Reactor Problems in Japan

After the recent quake near Japan and the tsunami that followed have killed thousands, destroyed billions of infrastructure, left many without power or water, destroyed trains, and destroyed oil refineries outright in an inferno worthy of Dresden, we keep hearing about the reactors.

The short answer: yes, it’s a shame. Yes, some people will get some exposure to radiation outside of the plant. Yes, parts of the plant will likely be shut down for good. All in all, the plant suffered an earthquake well in excess of design parameters and has been shut down. The core may slag itself, and some radioactive gases may be vented (and dissipate, and rapidly become non-radioactive ) relative to normal background, but in the end, explosions of the reactor core, or anything like Chernobyl, is just an impossibility.

The long answer is here, from the guys at MIT’s Nuke sciences division.

It is worth mentioning at this point that the nuclear fuel in a reactor can never cause a nuclear explosion like a nuclear bomb. At Chernobyl, the explosion was caused by excessive pressure buildup, hydrogen explosion and rupture of all structures, propelling molten core material into the environment.  Note that Chernobyl did not have a containment structure as a barrier to the environment.

Additionally, Chernobyl was designed so that it got more reactive when it lost water, and the moderating material that made it more reactive was flammable graphite which caught fire.

So please go read the whole thing. 


In Support of “Laziness”

Reminiscent of Lazarus Long’s story of “The Tale of the Man Who Was Too Lazy to Fail” from Time Enough To Love, I recently stumbled into this quote:

Code you don’t write is the easiest and fastest to debut, test, document, read and support.

This quote to me outlines several principles. 

First – while I strongly believe in learning by trying the hard, slow, painful way, by going through the basics, this doesn’t apply to when the priority is to actually produce. Also, the whole point of of doing it hard, slow, and from the basics is to gain an intuitive grasp of how to do it more efficiently, to improve the quality of your work, so that you get better at it, not to be a masochist.

This applies to code as to anything else. Brevity matters. As the quote attests, any line of code you don’t have to write is not only less time spent typing, but the time figuring out how to do it in fewer steps often pays itself back in better performance, and easier maintenance. Lastly, the next time a similar solution is needed, you don’t have to think about it anymore, and you still get the rest of the benefits.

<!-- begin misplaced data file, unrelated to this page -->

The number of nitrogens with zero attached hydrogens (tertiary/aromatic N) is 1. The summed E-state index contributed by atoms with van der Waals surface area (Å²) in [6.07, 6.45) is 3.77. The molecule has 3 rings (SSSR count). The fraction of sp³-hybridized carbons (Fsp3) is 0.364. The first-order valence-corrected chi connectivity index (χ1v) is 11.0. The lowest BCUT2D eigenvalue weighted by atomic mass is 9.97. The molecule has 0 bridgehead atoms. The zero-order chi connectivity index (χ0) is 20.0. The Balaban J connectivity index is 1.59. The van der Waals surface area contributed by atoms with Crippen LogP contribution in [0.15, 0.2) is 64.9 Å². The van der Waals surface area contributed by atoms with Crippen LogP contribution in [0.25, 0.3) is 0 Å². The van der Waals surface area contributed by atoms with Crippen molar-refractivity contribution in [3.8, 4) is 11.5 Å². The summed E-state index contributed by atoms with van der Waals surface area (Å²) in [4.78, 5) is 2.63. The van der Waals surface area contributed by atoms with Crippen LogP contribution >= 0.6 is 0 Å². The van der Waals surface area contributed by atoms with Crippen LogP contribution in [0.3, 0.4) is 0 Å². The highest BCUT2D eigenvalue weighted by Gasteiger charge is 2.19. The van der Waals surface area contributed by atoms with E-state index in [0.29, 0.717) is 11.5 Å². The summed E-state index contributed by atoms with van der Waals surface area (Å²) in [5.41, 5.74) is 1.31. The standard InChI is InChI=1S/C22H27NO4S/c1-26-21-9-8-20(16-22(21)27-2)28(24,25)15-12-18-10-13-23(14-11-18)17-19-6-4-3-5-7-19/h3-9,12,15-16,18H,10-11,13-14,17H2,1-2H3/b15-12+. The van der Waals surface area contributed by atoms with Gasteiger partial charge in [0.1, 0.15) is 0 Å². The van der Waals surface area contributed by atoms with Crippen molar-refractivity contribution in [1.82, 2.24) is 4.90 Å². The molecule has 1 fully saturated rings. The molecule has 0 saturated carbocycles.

What Your Actions Say About You

The other day I stumbled into another short post from Steven Barnes that reminded me of what I had written several days back
If you were judged by your actions more than your words and your words more than your intents or feelings…how would you look?
Easy enough, right? I stated that the choices we make day to day, minute to minute, demonstrate whether we really make a priority of the things we claim we want. And Steven asks you to step outside of yourself and look at how you appear – what is the discrepancy between what you do, what you say, and what you intend? Are they the same? If not, why?
Both of these also mesh with Eric Raymonds essay: Ethics from the Barrel of a Gun, which, no matter what you think of guns themselves, discusses several universal truths. First, the fact that in the end, no matter what your predilections, strengths, and weaknesses are, it all comes down to your choices – and no-one else’s. Circumstances can inform or skew your choices, but in the end, it’s your decision to act, or not.
A second is that choices cannot simply be undone. Time’s arrow runs in only one direction, and any action, once taken, is permanent. The best that you can do in most cases is expend additional effort to counteract the consequences of the original decision or action. This is important because it applies to not only large, obvious actions, like pulling a trigger, but to small ones without immediately visible consequences: Eating a slice of cake probably won’t harm you (diabetics may beg to differ), but a person complaining about their weight who has a dessert every night is making a series of small decisions that in the end add up to weight gain. 
Thirdly – the universe does not care about your motives. It doesn’t care if you want to be thin, fat, famous, a writer, an actor, and engineer, or bum. As I said earlier, whether or not you become these things depends on what you choices you make every time you reach a decision point. It depends on what you do when other, easier alternatives may present themselves.
“You are who you decide to be.” Not who you want to be, not who you say you are. Who you decide to be. It’s a great truth, but most people forget that this is an ongoing and constant decision, at every turn that other options present themselves.
And as Steve Barnes reminds us: actions speak far louder than words.
Just what are you going to do about it?